All three modes are an awful lot of fun, and oddly enough these might be the main pull for the game's multiplayer festivities. There's also a co-op mode, which lets two players race in the same kart - one at the front, one at the back, with the option to switch if both press the Z button at the same time or if a double item block is picked up - but this can get complicated and is the weakest of the multiplayer options. It's a shame, but when the action is so fast-paced it's not really the right environment for quick-thinking and serious strategy. Co-op also somewhat takes the fun out of Mario Kart, a competitive series at heart.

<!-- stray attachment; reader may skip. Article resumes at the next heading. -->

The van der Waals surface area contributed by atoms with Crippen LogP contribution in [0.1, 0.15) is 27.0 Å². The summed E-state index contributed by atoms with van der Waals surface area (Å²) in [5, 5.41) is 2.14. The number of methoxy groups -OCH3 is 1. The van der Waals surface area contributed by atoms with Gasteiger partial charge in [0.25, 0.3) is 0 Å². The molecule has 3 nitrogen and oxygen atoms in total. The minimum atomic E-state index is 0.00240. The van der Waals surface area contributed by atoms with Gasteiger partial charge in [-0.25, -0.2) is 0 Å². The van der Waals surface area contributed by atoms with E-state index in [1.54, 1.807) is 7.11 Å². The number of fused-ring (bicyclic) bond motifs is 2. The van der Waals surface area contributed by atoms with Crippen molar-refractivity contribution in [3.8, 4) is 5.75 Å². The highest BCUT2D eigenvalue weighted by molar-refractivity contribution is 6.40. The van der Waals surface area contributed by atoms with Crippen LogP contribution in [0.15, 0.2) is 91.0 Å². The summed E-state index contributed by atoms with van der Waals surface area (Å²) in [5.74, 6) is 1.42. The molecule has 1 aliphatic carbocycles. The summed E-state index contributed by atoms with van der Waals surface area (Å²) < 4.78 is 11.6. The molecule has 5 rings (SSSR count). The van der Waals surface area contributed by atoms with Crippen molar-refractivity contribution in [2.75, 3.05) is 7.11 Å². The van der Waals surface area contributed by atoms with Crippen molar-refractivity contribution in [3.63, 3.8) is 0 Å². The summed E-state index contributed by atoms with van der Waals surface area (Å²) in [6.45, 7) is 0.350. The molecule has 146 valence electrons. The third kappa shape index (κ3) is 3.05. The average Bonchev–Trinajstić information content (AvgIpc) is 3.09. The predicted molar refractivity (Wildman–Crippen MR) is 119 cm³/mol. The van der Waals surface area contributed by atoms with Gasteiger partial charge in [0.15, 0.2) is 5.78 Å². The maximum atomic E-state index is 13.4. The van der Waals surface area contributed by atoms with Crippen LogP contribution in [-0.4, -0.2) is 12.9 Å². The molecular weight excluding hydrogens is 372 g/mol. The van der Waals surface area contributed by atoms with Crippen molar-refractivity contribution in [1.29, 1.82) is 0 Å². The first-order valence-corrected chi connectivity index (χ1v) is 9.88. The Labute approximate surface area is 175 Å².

Nintendo must be commended for trying to rework the Mario Kart series as much as they did with Double Dash. To be fair to them, the majority of the game's new features are now permanent fixtures to the series, such as the characters, various unlockables, a whole host of new items, and even eight-player multiplayer. While Double Dash reinvented the series, and definitely for the better, as a game it didn't quite hit the mark, mainly due to control and handling issues. It's still a lot of fun and it has its fair share of fans, but there are better Mario Kart games out there for most people.